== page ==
Administering mercy as a parent in Zion
While Avoiding Overly Enabling
(Evidences for Authoritative preferred to Authoritarian parenting)
(For my companion document showing another side Parenting with Strictness While Avoiding Abuse http://richardsonstudies.com/2018/08/09/parenting-with-s…e-avoiding-abuse/ )
-““When ye are in the service of your fellow beings ye are only in the service of your God.”3 That concept is easy for mothers and fathers to understand. Parental love includes gratitude for service extended to any of their children, especially in their time of need. I was amused recently when one of our grown children confided that she had always thought that she was her daddy’s favorite daughter. She was surprised to discover later that each of her eight sisters harbored that same feeling. Only when they had become mothers themselves did they realize that parents hardly have favorites.” (“Teach Us Tolerance and Love” by Russell M. Nelson Of the Quorum of the Twelve Apostles (https://www.lds.org/general-conference/1994/04/teach-us-tolerance-and-love?lang=eng))
-Alex Jensen (BYU social development professor) thinks authoritative is the preferred, not a mix of authoritative and authoritarian
-Alex Jensen (BYU professor of family life) says the defining aspect of authoritarian is control; who is in power/control. If the parent is getting the child to do things from commands of “I told you to do it now do it” that is typical of authoritarian. Use of physical punishments is also authoritarian.
-The scripture says reprove betimes with sharpness, this suggests the sharp aspect is infrequent
-authoritative doesn’t withdraw love; authoritarian would say “you did this bad thing, no hugs or kisses tonight, and I’m not going to speak to you for 6 hours.”
-authoritative punishments are very related to the offence; you break it you buy it; you spill it you clean it; etc.
-authoritative parenting can involve a swat at times if need to show the pain that action will bring says Mark Butler SFL BYU; he gave the example of him swatting his kids leg hard when his kid ran in the street since he wanted to show his kid that if this continues, pain like that but greater will come from a car hitting him. He said “I wish you didn’t have to experience this but it is for your protection”
-authoritative likely involves coming down to the child’s level, “I noticed this is happening. Why is that? Don’t you remember I asked you to do this other? So you want a different thing? Let’s make a compromise. Let’s set up a reward. Let’s remember what natural consequences will come if you don’t do this thing I have asked.”
-“I have never had a tinge of regret for being a little too kind” (LDS Church President Thomas S. Monson)
-Alex Jensen says that though spanking may be effective on some level, he has never done it since he is afraid that he would not be able to control himself if he entered that threshold.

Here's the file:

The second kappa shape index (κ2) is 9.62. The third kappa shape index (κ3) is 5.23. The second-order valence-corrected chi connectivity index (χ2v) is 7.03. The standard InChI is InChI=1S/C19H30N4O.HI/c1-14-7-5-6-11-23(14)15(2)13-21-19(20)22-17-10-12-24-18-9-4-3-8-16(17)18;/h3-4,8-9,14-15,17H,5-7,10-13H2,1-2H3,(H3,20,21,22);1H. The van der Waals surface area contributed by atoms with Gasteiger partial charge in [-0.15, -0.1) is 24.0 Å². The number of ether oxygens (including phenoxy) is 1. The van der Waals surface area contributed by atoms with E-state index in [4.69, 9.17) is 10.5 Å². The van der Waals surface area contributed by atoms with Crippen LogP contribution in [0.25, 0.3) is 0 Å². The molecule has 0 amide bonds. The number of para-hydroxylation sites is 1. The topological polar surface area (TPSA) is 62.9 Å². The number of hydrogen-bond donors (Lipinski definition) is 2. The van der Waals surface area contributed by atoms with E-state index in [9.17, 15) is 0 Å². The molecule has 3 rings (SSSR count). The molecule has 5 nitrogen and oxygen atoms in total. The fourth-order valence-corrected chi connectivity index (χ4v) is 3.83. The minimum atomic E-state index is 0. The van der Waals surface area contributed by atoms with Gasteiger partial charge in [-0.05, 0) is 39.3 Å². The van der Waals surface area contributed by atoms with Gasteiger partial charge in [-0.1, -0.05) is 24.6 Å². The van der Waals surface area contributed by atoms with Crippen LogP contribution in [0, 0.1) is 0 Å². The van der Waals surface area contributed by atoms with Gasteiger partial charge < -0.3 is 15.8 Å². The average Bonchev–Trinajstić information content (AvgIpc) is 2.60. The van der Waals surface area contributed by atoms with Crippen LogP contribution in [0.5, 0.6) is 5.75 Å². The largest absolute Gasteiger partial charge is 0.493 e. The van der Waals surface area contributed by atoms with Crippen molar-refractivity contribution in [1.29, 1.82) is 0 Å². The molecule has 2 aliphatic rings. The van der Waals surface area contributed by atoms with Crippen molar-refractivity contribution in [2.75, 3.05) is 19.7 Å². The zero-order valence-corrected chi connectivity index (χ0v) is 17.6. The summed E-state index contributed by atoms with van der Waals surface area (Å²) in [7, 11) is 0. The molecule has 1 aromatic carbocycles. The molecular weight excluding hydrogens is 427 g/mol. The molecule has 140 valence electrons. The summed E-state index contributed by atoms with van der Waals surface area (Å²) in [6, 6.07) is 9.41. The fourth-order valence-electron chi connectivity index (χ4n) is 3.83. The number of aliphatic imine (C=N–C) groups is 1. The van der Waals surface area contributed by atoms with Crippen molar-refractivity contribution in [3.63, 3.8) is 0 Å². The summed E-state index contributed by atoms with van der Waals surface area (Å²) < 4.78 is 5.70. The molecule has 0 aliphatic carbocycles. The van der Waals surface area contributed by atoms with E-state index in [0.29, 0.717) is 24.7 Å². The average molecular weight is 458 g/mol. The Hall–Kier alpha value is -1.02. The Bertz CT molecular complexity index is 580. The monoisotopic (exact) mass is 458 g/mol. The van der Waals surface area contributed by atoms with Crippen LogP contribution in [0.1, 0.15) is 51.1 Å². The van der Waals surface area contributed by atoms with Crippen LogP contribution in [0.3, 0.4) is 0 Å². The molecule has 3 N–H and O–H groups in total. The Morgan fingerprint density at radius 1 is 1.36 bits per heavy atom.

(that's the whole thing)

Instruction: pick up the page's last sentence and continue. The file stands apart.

-Alex Jensen says that in our culture, authoritative parenting is the most effective.
-authoritative emphasizes “do’s”, authoritarian emphasizes “don’ts”
-authoritative uses reasoning power to guide, leads to secure attachment, results in the child being liked by both adults and peers. But authoritarian/ heavy power assertion leads to aggression in the child and peers not liking the child.
-an LDS parenting manual uses a story of a parent who is angry and going to discipline a child but before he reaches the child calms down, and speaks with the child peaceably.
-“Parents should never drive their children, but lead them along, giving them knowledge as their minds are prepared to receive it. Chastening may be necessary betimes, but parents should govern their children by faith rather than by the rod, leading them kindly by good example into all truth and holiness” (Discourses of Brigham Young, sel. John A. Widtsoe [Salt Lake City: Deseret Book Co., 1941], p. 208). (This is cited in the Parent Guide LDS manual)
-“The emotional climate in the home establishes either a positive or a negative learning environment. Climate means “the weather you can expect in a certain place.” What is the “weather” in your home? Is it warm, comfortable, secure; or is there too much thunder, lightning, and cold? Occasionally a teaching moment will arise out of an atmosphere of tension and anxiety, but most effective teaching moments occur in loving, peaceful, respectful circumstances, when the “feeling” is right and when the climate in a relationship is peaceful.” (LDS Parent Guide Manual)
-Referring to a young woman tired of her parent always asking her if she had been unchaste and being standoffish/distant toward her, “She has her agency, and she chose to be unchaste. But what might have happened had her mother loved and kissed her daughter as she left to go on a date, and if afterward she had invited her daughter to share her experiences in a private, respectful way? If parents show and express their love and give accurate information without nagging and repeating themselves endlessly, children are more likely to listen and be influenced for good.” (LDS Parent Guide)